What Do You Get To Do Today?
Today's ezine is a reprise issue, with a new call to action at the end.
Have To or Get To?
Somewhere between jumping into the shower, grabbing a cup of coffee, and running out the door, it happens. Your mind scans the next 24 hours: What do I have to do today? While it's perfectly fine to plan the day with this question, I offer you an alternate to use. It's one I pull out of my pocket whenever I notice I'm starting the day with my feet dragging or spirits lagging. I simply change one word: What do I get to do today?
How You Frame It
Genuinely consider the question: What do I get to do today? What are you still young enough to do or, finally old enough to do? What are you free to do? Asking in this manner elevates even the most ordinary activities. It sets you up to be more appreciative and reminds you of the deeper reason behind some of your choices.
Even if you are dreading the idea of handling something at work today, you might find yourself answering the "get to" question with: I get to collaborate with Steve on an interesting project. I get to help Robin solve a problem. Granted, if your answers consistently fall short of a weighty-enough why, it may be time you did something about it, but that's a different article, so stay with me on how this technique can help you frame this day.
To give you another example, if your day includes some amount of running around to various appointments, think about what the "get to" is. I get to pick up fresh clothes from the dry cleaners. I get to take care of myself by going to the dentist. I get to spend time with my daughter. I get to help out a friend.
The "what do I get to do today" question reminds me of an article I wrote years ago about Christopher Reeve who, once paralyzed, learned to begin each day by asking, "What's the plan today?" Instead of worrying about what the future held, the question he used kept him focused on a more manageable portion - the present day.
It's all how you frame it and switching up that verb will produce different answers:
What do I...
Transform Your Experience
In the Current of Life library when this article originally ran, I categorized it under Gratitude. I could have placed it just as easily under Motivation, which is where today's version can be found. It's important to realize this connection, that gratitude can fuel motivation.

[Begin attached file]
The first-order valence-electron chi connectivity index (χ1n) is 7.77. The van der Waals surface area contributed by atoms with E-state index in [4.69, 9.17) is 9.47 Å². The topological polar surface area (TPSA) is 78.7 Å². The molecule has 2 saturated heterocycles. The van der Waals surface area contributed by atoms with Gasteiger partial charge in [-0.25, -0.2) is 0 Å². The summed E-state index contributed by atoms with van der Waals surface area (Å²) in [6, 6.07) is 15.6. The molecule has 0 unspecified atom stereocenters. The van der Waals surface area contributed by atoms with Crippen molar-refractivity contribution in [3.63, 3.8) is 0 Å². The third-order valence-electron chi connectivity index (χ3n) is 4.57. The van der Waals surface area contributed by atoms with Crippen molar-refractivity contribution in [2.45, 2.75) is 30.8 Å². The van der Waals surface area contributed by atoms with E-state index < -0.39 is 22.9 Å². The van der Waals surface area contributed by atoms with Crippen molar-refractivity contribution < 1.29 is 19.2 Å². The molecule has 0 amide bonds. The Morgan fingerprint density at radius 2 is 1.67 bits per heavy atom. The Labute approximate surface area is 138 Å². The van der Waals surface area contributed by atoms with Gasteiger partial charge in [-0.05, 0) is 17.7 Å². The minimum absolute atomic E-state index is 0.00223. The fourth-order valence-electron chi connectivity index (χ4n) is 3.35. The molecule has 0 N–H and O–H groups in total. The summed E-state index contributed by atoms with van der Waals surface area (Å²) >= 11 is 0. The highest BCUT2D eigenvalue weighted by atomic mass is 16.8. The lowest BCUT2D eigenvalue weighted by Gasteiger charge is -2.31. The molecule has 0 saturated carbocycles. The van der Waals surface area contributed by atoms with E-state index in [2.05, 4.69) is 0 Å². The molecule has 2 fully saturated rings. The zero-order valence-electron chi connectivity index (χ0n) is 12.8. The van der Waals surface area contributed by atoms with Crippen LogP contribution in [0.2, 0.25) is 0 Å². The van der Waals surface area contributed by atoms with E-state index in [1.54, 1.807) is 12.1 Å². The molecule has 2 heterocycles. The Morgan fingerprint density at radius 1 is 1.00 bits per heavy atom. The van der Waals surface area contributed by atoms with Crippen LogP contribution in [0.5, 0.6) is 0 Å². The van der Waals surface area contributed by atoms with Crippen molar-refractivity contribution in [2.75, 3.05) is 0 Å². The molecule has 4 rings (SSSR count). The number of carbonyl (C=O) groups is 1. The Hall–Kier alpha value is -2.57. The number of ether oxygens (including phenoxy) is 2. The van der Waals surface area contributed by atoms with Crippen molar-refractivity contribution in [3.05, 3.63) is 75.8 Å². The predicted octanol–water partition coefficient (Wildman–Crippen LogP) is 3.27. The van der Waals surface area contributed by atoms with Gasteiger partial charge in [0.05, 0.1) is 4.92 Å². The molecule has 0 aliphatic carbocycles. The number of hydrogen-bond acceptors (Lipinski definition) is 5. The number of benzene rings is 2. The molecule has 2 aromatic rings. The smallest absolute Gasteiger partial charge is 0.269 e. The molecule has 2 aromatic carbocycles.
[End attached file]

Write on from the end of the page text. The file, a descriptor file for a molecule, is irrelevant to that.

A few days after broadcasting this article in November 2011, I was out with my father, taking him to get a medical scan. We stopped for a quick cup of coffee at Dunkin' Donuts even though we were anxious to get back to my mother and didn't want to leave her alone for too long. Dad ordered one of his favorites: a French Cruller. It was a rather chilly day but we sat at an outside table anyway, with our coffee too hot to drink.
Dad said he was sorry I had to drive him around to so many doctor appointments. Knowing he had read my article, I shook my head and said: This is on my get-to-do list. He gave me a full smile and our eyes held.
He died just three and a half weeks later. Having told my father that he was on my get-to-do list and the way he received that message is a deeply cherished memory of mine.
Today, I get to write something for you, in the hope that it will make a difference in how you see things. I am grateful for that opportunity. What do you get to do today?
This Week's Call To Action:
- Whether as part of a gratitude practice or as a form of motivation, use this frame as often as you can.
- Let someone know that they're a get-to-do.
Change your frame. Transform your experience.
See you in the current,
(1) The original version of this article was published on November 15, 2011 and filed here.
Current of Life is a free ezine for accomplished professionals who want to move forward with clarity and confidence in their careers and lives. Each issue provides practical guidance and inspiration to navigate the important decisions of your life. Look for Current of Life in your inbox every other Tuesday. You'll also have exclusive access to subscriber-only opportunities such as teleclasses, call-in days, program previews, and Current Conversations, a quarterly community call for subscribers.
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